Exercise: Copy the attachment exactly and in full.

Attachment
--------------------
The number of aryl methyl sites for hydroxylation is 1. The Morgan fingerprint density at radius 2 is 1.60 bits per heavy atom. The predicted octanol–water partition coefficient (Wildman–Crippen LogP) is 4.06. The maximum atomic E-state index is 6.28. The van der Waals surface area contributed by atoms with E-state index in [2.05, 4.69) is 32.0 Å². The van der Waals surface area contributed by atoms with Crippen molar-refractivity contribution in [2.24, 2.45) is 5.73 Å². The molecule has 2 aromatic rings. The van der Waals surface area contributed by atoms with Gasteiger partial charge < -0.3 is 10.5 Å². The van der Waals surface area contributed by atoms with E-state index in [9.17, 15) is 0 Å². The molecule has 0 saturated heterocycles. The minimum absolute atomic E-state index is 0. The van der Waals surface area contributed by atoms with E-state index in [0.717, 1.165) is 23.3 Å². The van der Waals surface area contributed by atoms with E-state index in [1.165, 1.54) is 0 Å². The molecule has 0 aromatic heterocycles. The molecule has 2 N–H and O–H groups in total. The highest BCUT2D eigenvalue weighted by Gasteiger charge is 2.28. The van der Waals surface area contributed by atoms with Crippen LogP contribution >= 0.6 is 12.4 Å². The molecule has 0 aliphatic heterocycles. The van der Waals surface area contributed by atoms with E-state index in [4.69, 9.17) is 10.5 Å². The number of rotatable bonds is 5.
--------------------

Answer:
The number of aryl methyl sites for hydroxylation is 1. The Morgan fingerprint density at radius 2 is 1.60 bits per heavy atom. The predicted octanol–water partition coefficient (Wildman–Crippen LogP) is 4.06. The maximum atomic E-state index is 6.28. The van der Waals surface area contributed by atoms with E-state index in [2.05, 4.69) is 32.0 Å². The van der Waals surface area contributed by atoms with Crippen molar-refractivity contribution in [2.24, 2.45) is 5.73 Å². The molecule has 2 aromatic rings. The van der Waals surface area contributed by atoms with Gasteiger partial charge < -0.3 is 10.5 Å². The van der Waals surface area contributed by atoms with E-state index in [9.17, 15) is 0 Å². The molecule has 0 saturated heterocycles. The minimum absolute atomic E-state index is 0. The van der Waals surface area contributed by atoms with E-state index in [0.717, 1.165) is 23.3 Å². The van der Waals surface area contributed by atoms with E-state index in [1.165, 1.54) is 0 Å². The molecule has 0 aromatic heterocycles. The molecule has 2 N–H and O–H groups in total. The highest BCUT2D eigenvalue weighted by Gasteiger charge is 2.28. The van der Waals surface area contributed by atoms with Crippen LogP contribution >= 0.6 is 12.4 Å². The molecule has 0 aliphatic heterocycles. The van der Waals surface area contributed by atoms with E-state index in [4.69, 9.17) is 10.5 Å². The number of rotatable bonds is 5.